Deb was admitted to the High Court of New Zealand as a Barrister and Solicitor in 1998. As a newly admitted lawyer Deb headed to rural New Zealand (the 'Big River Town' aka Balclutha to be specific) where she was thrown into appearing in the Criminal Court in week one of her new job. Unbeknownst to Deb, also appearing in court on her first day was one of her cousins on a DUI charge, making Deb's first appearance as counsel even more memorable. Not all the family are on the wrong side of the law though, Deb's father practised law for thirty odd years and six of her (female) cousins all completed law school around the time Deb did and are now practising around New Zealand and Australia.
After cutting her teeth in legal practice in the south, Deb moved to Dunedin where she continued to practise law focusing on employment, civil and family litigation. Deb later turned to specialise in family law, appearing in court to represent client's on cases involving; care of children disputes, paternity, adoption, testamentary claims, Hague Convention cases including inter country contact disputes and child abduction and complex relationship property division.
After a number of years in practice and feeling a bit disillusioned with the justice system, Deb took a break from law and instead worked in Human Resources for a nationwide outdoor retail chain in the position of National HR Manager.
In 2013 Deb found herself at a career cross road. The retail chain was being sold and she knew it was time to move on, but was it back to law or did she take a different path entirely? Law was the winner on the day and Deb returned to practice again with a primary focus on family law. It was to be an exciting time of change when Deb returned to law. In 2014 the New Zealand Family Justice System underwent significant reform and the out of court FDR mediation service was introduced. Deb chose to further develop her skills by training as a specialist mediator at that time.
In 2015, clearly being a sucker for punishment, Deb then applied to practice on her own account as a Barrister (which meant working for herself and her specialisation in litigation being recognised) whilst concurrently embarking on a PhD in Law. Deb has always held a strong sense of wanting social justice for children, who she believes are often silenced during and can have their needs overlooked when their parent's seperate and engage in conflict.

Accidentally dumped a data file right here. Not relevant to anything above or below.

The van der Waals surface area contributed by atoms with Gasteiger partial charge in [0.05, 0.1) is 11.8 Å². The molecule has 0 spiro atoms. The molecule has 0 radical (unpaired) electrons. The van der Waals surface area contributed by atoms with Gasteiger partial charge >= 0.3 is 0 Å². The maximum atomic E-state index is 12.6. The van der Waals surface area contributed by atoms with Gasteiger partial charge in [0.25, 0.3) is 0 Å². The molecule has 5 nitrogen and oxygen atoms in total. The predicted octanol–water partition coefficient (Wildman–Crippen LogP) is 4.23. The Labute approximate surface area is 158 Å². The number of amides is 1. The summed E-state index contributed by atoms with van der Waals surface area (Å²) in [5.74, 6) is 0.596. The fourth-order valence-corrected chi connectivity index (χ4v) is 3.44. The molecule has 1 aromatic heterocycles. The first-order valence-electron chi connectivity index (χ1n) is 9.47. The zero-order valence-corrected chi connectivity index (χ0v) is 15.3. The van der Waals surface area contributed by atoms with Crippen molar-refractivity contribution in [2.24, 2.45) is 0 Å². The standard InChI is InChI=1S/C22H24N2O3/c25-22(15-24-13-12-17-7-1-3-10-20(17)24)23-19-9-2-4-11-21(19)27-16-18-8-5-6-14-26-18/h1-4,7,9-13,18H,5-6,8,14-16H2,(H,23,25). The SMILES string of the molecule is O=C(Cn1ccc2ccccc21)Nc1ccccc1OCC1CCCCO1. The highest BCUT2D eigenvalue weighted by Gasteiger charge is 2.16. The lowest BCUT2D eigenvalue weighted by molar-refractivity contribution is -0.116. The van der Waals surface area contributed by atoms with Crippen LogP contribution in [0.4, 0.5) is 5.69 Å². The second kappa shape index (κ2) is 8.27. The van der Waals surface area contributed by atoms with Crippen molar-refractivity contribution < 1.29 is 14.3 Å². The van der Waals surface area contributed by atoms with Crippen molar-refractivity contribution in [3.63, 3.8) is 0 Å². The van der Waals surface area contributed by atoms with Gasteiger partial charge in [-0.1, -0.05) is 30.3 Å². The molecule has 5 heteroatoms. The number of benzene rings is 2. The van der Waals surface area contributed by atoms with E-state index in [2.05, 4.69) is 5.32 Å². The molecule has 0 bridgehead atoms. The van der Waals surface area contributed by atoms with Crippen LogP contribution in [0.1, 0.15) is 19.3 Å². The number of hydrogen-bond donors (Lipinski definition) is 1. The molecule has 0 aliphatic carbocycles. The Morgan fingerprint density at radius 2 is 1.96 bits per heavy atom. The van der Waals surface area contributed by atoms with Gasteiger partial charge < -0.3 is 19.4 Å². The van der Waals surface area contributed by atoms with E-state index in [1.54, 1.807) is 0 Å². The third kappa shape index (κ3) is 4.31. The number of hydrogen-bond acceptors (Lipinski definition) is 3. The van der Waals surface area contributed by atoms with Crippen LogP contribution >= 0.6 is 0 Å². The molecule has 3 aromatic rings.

Deb's Thesis topic was: Children’s Participation Rights within the Context of the New Zealand Family Justice System. Deb's PhD was submitted in December 2019 and her PhD exam passed in early 2020. As a result of her research she has appeared in London to speak at the International Centre for Family Law Policy and Practice Conference and in Wellington at the New Zealand Law Society Family Law Conference.
Deb is an accredited NZ Law Society Family Specialist Mediator and a member of the New Zealand Family Law Section.
Deb is also a committee member of the Children’s Rights Alliance Aotearoa New Zealand (CRAANZ) an alliance that reports directly to the UN Committee of the Child on the New Zealand Government’s implementation of the United Nations Convention on the Rights of the Child (UNCRC).
Qualifications and Affiliations
PhD in Law: Thesis topic, Children's participation in the context of the New Zealand Family Justice System
Postgraduate Diploma (with distinction) in Child Centred Practice
BA LLB Otago University 1997
New Zealand Law Society (NZLS) accredited Family Specialist Mediation Panel Member
Barrister of the High Court of New Zealand
Member of the NZLS and NZ Family Law Section
Speaker at the International Centre for Family Law Policy and Practice Conference, London 3-5 July 2019. Paper presented, Children’s Participation in Private Law Disputes: A New Paradigm.
Speaker at the New Zealand Family Law Conference, Wellington 7-8 November. Paper presented, Children’s Participation in Private Law Disputes, the Purpose and Process.
New Zealand Family Law Journal Vol 8 Issue 4, December 2014, Literature review: A comparison of child inclusive and child focused mediation models, their benefits and relevance in the context of family law practice in New Zealand.
NZFLS Family Advocate Vols 16/17/18/19 Issues 2-5, September 2014- 2015 Comparing mediation models (four part series)